Exiled Iranian journalist Masih Alinejad is speaking to Haaretz via Zoom from a safe house. Late last month, she was forced to flee her Brooklyn home after police apprehended a man acting suspiciously near her residence. After arresting him, the police found a loaded AK-47-style rifle in his car.
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“I have goose bumps when I think about it,” Alinejad says a few weeks afterward when I ask how she’s doing. “I left my homeland so that I could live in safety and exercise my rights to speak for those who have no voice. Now my life has been turned upside down,” she adds, certain that the man, Khalid Mehdiyev, was planning to assassinate her on behalf of the Islamic Republic.
Alinejad, 45, is a journalist, documentarian, writer and human rights activist. With her husband, journalist Kambiz Foroohar, she is leading one of the largest civil protests in Iran, centered around opposition to being forced to wear the hijab. She uses her relative freedom in the West to intensify the sound of protest in her homeland.
She has a strong presence on social media and, aside from her writing and films, moderates a TV show called “Tablet” on Voice of America’s Persian channel. Millions of Iranians watch it.
The documentary “Be My Voice,” by Iranian-Swedish documentarian Nahid Persson, which just premiered locally at Jerusalem’s Docu.Text Festival, tells Alinejad’s story, but also highlights the power and scale of the popular and feminist protest in Iran. Iranian women are removing their hijab and recording the act in clips posted to Instagram. They speak against the regime in Tehran, disguise themselves as men in order to enter soccer stadiums, distribute flowers on the subway – and are punished with long periods of arrest and torture.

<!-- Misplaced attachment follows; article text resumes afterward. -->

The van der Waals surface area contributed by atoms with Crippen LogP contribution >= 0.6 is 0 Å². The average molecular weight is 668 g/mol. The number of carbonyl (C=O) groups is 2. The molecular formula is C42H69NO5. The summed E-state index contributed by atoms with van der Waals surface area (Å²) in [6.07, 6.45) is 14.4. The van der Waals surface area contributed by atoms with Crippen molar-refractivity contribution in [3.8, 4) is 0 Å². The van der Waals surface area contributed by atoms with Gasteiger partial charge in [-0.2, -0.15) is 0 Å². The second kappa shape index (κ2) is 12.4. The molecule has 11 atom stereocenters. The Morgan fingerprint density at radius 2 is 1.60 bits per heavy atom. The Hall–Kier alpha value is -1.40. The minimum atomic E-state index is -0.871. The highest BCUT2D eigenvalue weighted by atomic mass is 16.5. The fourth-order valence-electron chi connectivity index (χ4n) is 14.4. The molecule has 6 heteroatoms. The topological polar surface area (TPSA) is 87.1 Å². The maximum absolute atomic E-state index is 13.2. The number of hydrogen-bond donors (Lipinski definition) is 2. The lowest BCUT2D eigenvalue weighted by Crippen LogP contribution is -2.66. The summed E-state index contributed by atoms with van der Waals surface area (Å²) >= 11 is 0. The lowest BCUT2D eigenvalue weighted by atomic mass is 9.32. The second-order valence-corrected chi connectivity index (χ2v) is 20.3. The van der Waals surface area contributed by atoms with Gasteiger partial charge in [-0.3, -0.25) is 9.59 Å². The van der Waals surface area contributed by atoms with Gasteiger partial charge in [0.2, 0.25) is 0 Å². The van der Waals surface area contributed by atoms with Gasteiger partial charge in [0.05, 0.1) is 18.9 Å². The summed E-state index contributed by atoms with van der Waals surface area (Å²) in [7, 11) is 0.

Alinejad distributes footage of these women, reports on their arrests, and teaches men and women to document themselves and any instances of government oppression they witness.
Energetic, theatrical and passionate, she moves between emotional extremes in “Be My Voice”: some of the time she is full of joy, smiles and laughs, breaking into song on a New York subway. She alternately gathers and scatters her mane of curls, to which a flower is invariably attached. Even now, as we’re talking, there’s a flower in her hair.
She goes outside in the rain, dances and laughs; speaks eloquently, and skips and smiles like a young girl when she is excited. But when the horrifying things that happen in her country every day break her, she cries, she rages, she stamps her feet, she lies on the grass in her lovely garden and feels deep sorrow.